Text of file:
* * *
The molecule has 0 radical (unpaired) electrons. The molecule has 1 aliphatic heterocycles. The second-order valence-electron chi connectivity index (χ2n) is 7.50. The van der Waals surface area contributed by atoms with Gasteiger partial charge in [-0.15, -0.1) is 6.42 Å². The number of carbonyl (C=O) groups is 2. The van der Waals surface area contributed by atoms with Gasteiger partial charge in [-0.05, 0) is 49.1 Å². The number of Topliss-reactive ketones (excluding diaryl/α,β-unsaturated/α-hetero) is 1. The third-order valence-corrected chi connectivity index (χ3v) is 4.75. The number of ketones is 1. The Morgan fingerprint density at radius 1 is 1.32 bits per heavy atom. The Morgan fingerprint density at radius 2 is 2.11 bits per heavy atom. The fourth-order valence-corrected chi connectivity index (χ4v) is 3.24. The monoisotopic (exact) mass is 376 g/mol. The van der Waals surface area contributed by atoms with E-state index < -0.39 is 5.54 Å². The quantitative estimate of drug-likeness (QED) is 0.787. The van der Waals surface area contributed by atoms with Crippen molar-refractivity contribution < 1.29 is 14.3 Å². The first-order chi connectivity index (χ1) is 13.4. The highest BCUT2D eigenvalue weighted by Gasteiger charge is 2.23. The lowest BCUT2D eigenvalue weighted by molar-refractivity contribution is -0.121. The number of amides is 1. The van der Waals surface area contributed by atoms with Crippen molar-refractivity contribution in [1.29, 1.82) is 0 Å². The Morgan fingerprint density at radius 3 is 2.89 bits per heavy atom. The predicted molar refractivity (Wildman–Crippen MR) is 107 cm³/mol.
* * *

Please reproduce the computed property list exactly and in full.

The molecule has 0 radical (unpaired) electrons. The molecule has 1 aliphatic heterocycles. The second-order valence-electron chi connectivity index (χ2n) is 7.50. The van der Waals surface area contributed by atoms with Gasteiger partial charge in [-0.15, -0.1) is 6.42 Å². The number of carbonyl (C=O) groups is 2. The van der Waals surface area contributed by atoms with Gasteiger partial charge in [-0.05, 0) is 49.1 Å². The number of Topliss-reactive ketones (excluding diaryl/α,β-unsaturated/α-hetero) is 1. The third-order valence-corrected chi connectivity index (χ3v) is 4.75. The number of ketones is 1. The Morgan fingerprint density at radius 1 is 1.32 bits per heavy atom. The Morgan fingerprint density at radius 2 is 2.11 bits per heavy atom. The fourth-order valence-corrected chi connectivity index (χ4v) is 3.24. The monoisotopic (exact) mass is 376 g/mol. The van der Waals surface area contributed by atoms with E-state index < -0.39 is 5.54 Å². The quantitative estimate of drug-likeness (QED) is 0.787. The van der Waals surface area contributed by atoms with Crippen molar-refractivity contribution < 1.29 is 14.3 Å². The first-order chi connectivity index (χ1) is 13.4. The highest BCUT2D eigenvalue weighted by Gasteiger charge is 2.23. The lowest BCUT2D eigenvalue weighted by molar-refractivity contribution is -0.121. The number of amides is 1. The van der Waals surface area contributed by atoms with Crippen molar-refractivity contribution in [1.29, 1.82) is 0 Å². The Morgan fingerprint density at radius 3 is 2.89 bits per heavy atom. The predicted molar refractivity (Wildman–Crippen MR) is 107 cm³/mol.